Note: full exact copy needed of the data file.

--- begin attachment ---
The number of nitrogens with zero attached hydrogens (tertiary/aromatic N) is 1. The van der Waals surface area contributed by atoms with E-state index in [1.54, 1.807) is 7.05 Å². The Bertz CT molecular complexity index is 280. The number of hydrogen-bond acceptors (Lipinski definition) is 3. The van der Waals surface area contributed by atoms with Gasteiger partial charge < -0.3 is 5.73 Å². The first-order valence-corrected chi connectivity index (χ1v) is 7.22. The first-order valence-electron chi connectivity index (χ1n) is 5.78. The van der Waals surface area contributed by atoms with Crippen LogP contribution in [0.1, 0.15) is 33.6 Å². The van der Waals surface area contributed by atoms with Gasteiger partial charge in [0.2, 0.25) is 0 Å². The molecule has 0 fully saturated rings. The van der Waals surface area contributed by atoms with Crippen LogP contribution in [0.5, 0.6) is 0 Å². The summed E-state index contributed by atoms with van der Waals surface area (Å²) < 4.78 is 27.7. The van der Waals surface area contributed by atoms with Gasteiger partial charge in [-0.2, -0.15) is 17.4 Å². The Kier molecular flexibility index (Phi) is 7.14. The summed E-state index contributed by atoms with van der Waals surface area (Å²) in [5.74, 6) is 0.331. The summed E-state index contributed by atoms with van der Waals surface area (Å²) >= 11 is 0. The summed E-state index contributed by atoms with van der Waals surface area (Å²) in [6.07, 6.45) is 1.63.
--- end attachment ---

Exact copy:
The number of nitrogens with zero attached hydrogens (tertiary/aromatic N) is 1. The van der Waals surface area contributed by atoms with E-state index in [1.54, 1.807) is 7.05 Å². The Bertz CT molecular complexity index is 280. The number of hydrogen-bond acceptors (Lipinski definition) is 3. The van der Waals surface area contributed by atoms with Gasteiger partial charge < -0.3 is 5.73 Å². The first-order valence-corrected chi connectivity index (χ1v) is 7.22. The first-order valence-electron chi connectivity index (χ1n) is 5.78. The van der Waals surface area contributed by atoms with Crippen LogP contribution in [0.1, 0.15) is 33.6 Å². The van der Waals surface area contributed by atoms with Gasteiger partial charge in [0.2, 0.25) is 0 Å². The molecule has 0 fully saturated rings. The van der Waals surface area contributed by atoms with Crippen LogP contribution in [0.5, 0.6) is 0 Å². The summed E-state index contributed by atoms with van der Waals surface area (Å²) < 4.78 is 27.7. The van der Waals surface area contributed by atoms with Gasteiger partial charge in [-0.2, -0.15) is 17.4 Å². The Kier molecular flexibility index (Phi) is 7.14. The summed E-state index contributed by atoms with van der Waals surface area (Å²) in [5.74, 6) is 0.331. The summed E-state index contributed by atoms with van der Waals surface area (Å²) >= 11 is 0. The summed E-state index contributed by atoms with van der Waals surface area (Å²) in [6.07, 6.45) is 1.63.